Grind for November 29th, 2018
“A true friend is the best possession.”
– Benjamin Franklin
Trump criticizes GM for cutting American jobs
General Motors on Monday announced it would cut 15% of its salaried workers in North America and use that money to develop electric and hybrid vehicles.
The layoffs will put more than 8,000 people in states like Ohio and Michigan out of work.
An additional 6,700 employees will be out of work next year when GM closes three factories located in Ohio, Michigan, and Ontario.
Vehicles to be dropped from GM’s US lineup include: the Volt, the Cruze compact car, the Buick LaCrosse, the Impala, and the Cadillac CT6.
With fewer workers to pay and fewer factories to operate, GM will save an estimated $4.5 billion over the next two years. The company plans to use this money to invest in electric, hybrid, and self-driving vehicles.
“This is what we’re doing to transform the company,” says GM Chief Executive Mary Barra, who received an unpleasant phone call from President Trump on Sunday. “We think it’s appropriate to get in front of it while the business and the economy are strong.”
Trump, who criticized GM last year for its work in Mexico, told Barra she should stop making cars in China and open a new plant in Ohio to replace the one that is closing in 2019.
Barra also received a phone call from Canadian Prime Minister Justin Trudeau, who promised his government would do everything possible to help families affected by the layoffs.
GM responded to the criticism by claiming to have created or preserved 17,600 American jobs over the past 4 years.
Barra says the goal is to make GM more efficient and invest more money into potentially industry-changing innovations. “This is about making sure GM is lean and agile to get in front and lead in autonomous and electric vehicles.”
Shares of GM stock jumped 4.8% on Monday to reach $37.65.
China claims it modified the DNA of two human babies
According to reports, Chinese scientist He Jiankui led a secret experiment to modify the DNA of two human embryos.
The two embryos – twin girls Lulu and Nana – were born earlier this month.
As stated in a YouTube video, He claims to have used the gene-editing tool CRISPR to remove a gene associated with HIV. “When Lulu and Nana were just a single cell, this surgery removed the doorway through which HIV enters to infect people,” said He. “The results indicated the surgery worked safely.”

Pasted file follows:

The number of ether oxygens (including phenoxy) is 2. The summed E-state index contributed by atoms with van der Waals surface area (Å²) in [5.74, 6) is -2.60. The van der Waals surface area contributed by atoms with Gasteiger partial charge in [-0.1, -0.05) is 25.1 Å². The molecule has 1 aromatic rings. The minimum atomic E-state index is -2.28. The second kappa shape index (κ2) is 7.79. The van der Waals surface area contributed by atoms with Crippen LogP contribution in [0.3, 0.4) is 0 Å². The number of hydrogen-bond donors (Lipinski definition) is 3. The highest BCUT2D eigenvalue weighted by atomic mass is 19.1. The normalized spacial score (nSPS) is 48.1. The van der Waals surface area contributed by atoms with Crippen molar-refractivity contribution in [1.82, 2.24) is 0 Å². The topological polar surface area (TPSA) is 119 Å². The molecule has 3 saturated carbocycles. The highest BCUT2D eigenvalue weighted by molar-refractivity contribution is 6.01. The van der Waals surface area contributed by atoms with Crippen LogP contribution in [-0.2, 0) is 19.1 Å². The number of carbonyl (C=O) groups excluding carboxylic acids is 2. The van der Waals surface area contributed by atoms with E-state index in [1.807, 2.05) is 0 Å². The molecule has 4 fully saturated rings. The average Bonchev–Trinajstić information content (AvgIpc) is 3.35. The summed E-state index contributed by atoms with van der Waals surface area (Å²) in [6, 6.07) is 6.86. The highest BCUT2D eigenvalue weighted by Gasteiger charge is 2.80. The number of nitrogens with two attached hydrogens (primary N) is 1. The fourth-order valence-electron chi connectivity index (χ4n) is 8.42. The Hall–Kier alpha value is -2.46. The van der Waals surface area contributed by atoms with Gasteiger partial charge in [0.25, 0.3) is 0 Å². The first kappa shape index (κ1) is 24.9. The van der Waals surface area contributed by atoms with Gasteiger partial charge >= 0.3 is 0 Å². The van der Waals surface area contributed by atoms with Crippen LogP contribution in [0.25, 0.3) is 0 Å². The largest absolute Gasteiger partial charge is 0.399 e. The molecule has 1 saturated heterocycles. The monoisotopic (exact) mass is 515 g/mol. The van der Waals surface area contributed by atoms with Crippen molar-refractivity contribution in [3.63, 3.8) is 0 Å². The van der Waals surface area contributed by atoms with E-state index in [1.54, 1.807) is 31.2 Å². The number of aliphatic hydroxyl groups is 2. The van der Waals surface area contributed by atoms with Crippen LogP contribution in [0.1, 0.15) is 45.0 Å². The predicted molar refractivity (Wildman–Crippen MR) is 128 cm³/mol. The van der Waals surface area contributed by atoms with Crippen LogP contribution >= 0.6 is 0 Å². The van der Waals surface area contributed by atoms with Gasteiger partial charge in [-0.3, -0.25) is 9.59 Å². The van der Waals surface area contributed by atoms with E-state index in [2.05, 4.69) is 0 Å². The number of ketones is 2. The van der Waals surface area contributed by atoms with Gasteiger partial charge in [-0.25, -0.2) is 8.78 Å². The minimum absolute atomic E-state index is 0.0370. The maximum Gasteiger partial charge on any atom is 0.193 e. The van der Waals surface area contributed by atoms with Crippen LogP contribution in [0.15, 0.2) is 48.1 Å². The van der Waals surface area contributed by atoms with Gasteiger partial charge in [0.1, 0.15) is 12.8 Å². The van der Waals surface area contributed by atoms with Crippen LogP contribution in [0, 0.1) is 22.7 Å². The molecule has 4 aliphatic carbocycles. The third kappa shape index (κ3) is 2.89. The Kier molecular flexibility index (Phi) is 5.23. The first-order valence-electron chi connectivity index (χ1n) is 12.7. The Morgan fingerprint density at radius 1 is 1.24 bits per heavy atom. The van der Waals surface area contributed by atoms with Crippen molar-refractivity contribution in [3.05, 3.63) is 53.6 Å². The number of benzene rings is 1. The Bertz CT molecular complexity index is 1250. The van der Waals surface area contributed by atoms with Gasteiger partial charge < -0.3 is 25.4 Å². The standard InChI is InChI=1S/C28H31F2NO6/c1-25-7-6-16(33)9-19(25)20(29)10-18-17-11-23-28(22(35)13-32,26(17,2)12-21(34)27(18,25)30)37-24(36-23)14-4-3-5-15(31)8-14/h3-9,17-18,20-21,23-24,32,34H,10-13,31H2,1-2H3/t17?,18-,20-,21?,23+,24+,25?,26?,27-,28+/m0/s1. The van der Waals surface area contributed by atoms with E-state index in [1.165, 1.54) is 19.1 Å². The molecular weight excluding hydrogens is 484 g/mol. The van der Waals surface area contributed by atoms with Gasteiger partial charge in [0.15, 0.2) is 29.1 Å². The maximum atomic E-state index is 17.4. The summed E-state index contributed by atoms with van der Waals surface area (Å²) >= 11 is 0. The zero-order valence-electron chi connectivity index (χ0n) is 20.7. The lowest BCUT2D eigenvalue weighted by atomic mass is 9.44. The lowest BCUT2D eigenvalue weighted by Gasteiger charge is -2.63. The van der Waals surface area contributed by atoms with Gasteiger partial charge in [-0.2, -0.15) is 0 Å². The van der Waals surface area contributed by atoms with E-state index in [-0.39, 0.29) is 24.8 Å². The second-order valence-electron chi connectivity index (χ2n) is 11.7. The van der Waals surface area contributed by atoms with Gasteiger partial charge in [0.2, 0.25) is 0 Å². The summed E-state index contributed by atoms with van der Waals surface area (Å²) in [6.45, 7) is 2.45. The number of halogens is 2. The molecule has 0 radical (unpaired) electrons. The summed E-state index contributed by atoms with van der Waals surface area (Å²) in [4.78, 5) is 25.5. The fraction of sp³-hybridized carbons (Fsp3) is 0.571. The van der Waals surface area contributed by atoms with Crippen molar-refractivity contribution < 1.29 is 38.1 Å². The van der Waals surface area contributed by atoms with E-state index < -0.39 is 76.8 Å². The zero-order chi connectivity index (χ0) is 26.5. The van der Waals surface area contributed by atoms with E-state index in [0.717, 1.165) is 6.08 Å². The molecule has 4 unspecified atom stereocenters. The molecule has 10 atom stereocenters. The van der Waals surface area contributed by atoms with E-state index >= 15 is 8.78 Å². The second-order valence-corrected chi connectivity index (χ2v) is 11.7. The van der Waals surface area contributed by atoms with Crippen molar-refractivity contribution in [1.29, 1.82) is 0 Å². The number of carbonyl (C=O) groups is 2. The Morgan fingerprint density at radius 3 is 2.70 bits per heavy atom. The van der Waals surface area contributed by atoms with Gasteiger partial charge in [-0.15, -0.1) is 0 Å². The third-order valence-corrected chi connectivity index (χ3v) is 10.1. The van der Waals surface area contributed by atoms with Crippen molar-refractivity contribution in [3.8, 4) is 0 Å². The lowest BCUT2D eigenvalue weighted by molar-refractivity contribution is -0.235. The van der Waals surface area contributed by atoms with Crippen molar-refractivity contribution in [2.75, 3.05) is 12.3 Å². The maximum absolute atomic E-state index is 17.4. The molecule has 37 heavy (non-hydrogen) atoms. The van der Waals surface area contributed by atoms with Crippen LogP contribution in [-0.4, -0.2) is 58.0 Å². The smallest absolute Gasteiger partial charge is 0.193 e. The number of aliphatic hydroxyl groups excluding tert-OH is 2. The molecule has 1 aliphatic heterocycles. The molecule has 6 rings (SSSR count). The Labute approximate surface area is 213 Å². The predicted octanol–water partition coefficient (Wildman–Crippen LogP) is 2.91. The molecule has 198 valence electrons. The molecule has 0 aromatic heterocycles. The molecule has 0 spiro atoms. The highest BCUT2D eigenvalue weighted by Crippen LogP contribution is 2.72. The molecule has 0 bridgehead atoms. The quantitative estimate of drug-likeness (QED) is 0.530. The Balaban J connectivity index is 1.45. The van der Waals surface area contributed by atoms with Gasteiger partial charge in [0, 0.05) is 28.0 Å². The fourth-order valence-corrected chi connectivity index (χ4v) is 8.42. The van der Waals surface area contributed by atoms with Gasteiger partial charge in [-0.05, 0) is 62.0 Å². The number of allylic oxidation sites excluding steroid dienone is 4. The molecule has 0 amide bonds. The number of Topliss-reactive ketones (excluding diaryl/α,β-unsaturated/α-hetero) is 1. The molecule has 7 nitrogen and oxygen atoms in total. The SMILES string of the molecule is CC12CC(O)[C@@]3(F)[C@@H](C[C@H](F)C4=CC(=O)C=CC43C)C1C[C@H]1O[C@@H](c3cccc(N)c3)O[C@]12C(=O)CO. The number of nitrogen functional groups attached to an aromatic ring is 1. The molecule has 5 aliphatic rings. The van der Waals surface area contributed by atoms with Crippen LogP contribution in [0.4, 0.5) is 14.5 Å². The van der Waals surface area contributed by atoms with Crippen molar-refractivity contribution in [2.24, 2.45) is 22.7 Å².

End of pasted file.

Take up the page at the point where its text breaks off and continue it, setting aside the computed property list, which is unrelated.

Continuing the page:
University of Pennsylvania researcher Kiran Musunuru, who viewed a rough draft of He’s report, calls the experiment “abominable.”
According to Musunuru, the surgery led to mosaicism (mutations) and unexpected genetic changes. Musunuru says he isn’t “categorically against” the gene-editing of embryos, but believes such experiments require serious oversight. “This is the sort of situation where there should have been transparency from the start.”
“When this news first broke, I was appalled, but I was not totally surprised,” says Cornell University researcher and China native Yangyang Cheng, adding that she has no reason to believe the story is fake.
In the US, it is illegal to modify the DNA of human embryos. But in China, the “standards for research on the latest technological frontiers are being set by a government that has always prioritized power over ethics,” says Yangyang.
The experiment also represents China’s push to become the global leader in technology.
“There is a sense of science as a tool of national greatness,” continues Yangyang. He’s experiment “is very much a product of Chinese politics.”
Whether or not Beijing knew about the experiment, He is under investigation and has been suspended from work without pay. His institution denies knowledge of the experiment.
GOOD TO THE LAST DROP:
Did you know… There are glasses which allow a red-green color-blind person to see colors the way everyone else does.